Cool post from last week by Tom Matlock over at The Good Men Project. Most of us have struggled with public speaking - it's the number one fear of Americans - so this is a cool way to begin dealing with it - AND reading to our children is a great way to spend quality time with them and build a relationship.
When I was a kid, my favorite part of the day was when my mother or father would read to me at bedtime. No matter what else happened in our house, we were surrounded by books and encouraged to read them. I still have one of the books of bedtime stories, The Twilight Hour - love that book.
Read the whole article.January 14, 2011
When Tom Matlack needed to improve his public speaking, he started small—really small.
I was announced as the new Chief Financial Officer of the Providence Journal with operations all over the country and over 3,000 employees. I was 30 years old and had proven myself gifted in behind-the-scenes manipulation. However, as the public face of perhaps the most important company in the state, my new role would place me in full view.
A week after the announcement, I stood at a lectern in an empty Brown classroom on the east side of Providence. A middle-aged woman, the head of Brown’s drama department, sat in the front row. She had a smile as big as the great outdoors; a large pair of reading glasses dominated her beady eyes. “Go ahead,” she said. “Read your financial report like you were presenting to a bunch of Wall Street analysts.” I didn’t bother to explain that we were a private company. My heart felt like it was going to bungee-jump out of my chest. I couldn’t breathe. When I opened my mouth, I simply spat out a few words, hyperventilated, then mumbled a few more. I was about to be exposed.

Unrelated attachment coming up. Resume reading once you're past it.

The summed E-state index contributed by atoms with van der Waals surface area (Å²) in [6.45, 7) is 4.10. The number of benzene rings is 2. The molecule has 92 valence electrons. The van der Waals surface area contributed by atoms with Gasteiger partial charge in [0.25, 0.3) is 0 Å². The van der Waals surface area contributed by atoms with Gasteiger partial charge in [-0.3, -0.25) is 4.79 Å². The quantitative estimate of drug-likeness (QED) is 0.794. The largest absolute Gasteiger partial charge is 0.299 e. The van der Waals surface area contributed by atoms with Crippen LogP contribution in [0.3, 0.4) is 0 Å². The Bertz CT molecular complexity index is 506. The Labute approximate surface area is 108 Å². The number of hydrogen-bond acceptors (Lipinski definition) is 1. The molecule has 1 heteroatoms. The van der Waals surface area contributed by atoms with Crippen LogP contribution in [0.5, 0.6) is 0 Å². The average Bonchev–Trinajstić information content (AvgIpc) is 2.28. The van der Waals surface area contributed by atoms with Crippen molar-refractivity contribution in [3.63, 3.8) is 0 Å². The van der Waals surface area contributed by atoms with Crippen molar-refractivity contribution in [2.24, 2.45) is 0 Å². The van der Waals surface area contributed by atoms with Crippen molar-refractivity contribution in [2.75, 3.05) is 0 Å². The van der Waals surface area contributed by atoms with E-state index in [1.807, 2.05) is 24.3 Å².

“Okay, that’s enough,” she said, walking to the lectern where I was sweating profusely. “You can’t speak and hold your breath at the same time, Tom.”
For the rest of the session, she had me do nothing but breathe in and out.
“Do you read to your kids at night?” she asked when the session finally ended. The question stung me. I worked and I drank. I had more important things to do than read to my kids. Yet, in that moment, with that simple question, I realized who I had become. I looked her straight in the eye and lied: “Of course.”